Spiders are tough to kill. As mentioned above, unless you manage to spray the spider directly, the spiders will probably live through any residual insecticide.
Without calling in the pros (and in truth, even most professional pest control services don’t guarantee against spiders), about the only effective thing you can do is fogging/fumigating. Follow the directions very carefully and be thorough; you don’t want insecticide residue on any food preparation surfaces, dishes, bedding, or anything of the like. It may take more than one fogger/fumigator to treat your entire house. Prepare the house as directed (turn off fans and AC, close rooms you don’t want fumigated, cover anything you don’t want poison on, open cabinets under sinks and such that you want to fumigate, etc.), set off your fogger(s), and quickly head out. Go to the movies for a few hours or something. When you get home, open doors and windows and let the place air out for a while; most foggers recommend 30 minutes. Then, give a thorough wipe-down to anything you plan on touching or eating off of.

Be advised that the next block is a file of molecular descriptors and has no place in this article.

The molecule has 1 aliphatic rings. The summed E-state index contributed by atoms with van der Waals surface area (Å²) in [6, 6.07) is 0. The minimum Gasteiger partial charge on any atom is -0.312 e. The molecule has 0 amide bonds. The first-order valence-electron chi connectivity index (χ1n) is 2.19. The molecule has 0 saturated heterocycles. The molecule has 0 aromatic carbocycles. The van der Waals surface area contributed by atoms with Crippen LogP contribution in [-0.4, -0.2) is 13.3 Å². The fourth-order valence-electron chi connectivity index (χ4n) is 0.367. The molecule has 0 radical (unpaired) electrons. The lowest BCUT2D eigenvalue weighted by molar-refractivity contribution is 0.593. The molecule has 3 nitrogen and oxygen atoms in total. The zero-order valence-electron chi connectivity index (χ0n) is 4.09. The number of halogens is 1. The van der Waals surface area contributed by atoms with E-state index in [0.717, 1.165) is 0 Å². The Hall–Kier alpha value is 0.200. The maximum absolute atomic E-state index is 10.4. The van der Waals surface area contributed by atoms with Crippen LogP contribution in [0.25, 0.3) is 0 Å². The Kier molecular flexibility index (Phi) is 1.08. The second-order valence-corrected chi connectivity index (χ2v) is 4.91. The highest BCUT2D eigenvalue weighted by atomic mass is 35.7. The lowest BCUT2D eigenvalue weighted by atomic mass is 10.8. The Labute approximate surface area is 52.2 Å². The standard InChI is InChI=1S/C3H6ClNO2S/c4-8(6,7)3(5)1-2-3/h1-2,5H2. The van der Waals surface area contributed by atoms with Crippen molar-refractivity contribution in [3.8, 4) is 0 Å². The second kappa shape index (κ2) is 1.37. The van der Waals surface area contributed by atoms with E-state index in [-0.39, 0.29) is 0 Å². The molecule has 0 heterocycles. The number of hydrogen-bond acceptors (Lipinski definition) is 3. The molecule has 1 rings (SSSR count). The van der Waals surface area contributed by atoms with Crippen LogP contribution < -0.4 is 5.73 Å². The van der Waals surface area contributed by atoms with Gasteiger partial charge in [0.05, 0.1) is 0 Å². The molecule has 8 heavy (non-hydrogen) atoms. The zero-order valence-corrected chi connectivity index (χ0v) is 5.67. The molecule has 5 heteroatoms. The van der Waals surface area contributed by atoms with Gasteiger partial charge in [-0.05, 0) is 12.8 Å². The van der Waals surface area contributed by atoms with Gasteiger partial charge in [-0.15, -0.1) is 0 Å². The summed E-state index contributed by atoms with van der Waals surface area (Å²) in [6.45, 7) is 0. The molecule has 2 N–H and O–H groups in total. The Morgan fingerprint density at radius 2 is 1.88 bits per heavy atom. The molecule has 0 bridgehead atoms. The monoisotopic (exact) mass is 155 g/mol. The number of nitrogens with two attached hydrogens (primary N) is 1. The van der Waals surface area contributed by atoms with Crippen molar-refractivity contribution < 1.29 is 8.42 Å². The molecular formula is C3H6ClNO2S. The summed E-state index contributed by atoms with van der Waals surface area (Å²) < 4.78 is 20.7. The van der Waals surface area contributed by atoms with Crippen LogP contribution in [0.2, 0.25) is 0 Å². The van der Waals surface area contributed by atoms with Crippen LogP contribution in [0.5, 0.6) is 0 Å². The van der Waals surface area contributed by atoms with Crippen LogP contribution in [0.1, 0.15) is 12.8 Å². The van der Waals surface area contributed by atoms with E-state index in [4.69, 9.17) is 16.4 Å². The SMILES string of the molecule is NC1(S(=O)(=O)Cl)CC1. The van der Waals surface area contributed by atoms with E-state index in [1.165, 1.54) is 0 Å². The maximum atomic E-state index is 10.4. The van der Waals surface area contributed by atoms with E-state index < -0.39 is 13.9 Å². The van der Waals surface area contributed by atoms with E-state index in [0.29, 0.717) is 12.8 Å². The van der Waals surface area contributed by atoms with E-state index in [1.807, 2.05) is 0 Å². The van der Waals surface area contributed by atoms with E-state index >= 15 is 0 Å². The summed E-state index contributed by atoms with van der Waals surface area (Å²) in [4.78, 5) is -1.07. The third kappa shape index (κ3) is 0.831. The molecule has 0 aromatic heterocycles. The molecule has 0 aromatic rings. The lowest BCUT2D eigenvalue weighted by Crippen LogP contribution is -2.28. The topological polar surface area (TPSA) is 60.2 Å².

After that, you’ll probably find dead bugs lying around for the next few days. In my experience, a thorough fogging will keep the bugs away for two months at the maximum, usually a month, a week if you’re unlucky. But, these will be new interlopers; foggers are very thorough, and the fog should get into every nook and cranny where your non-paying tenants reside.
In general, spider control is pretty much like regular insect control. Don’t leave standing water around. Clean up food spills that may attract insects. Vacuum regularly. That sort of thing. As said above, if you drive off your other insects, the spiders won’t have anything to eat, and they’ll have to either leave or starve.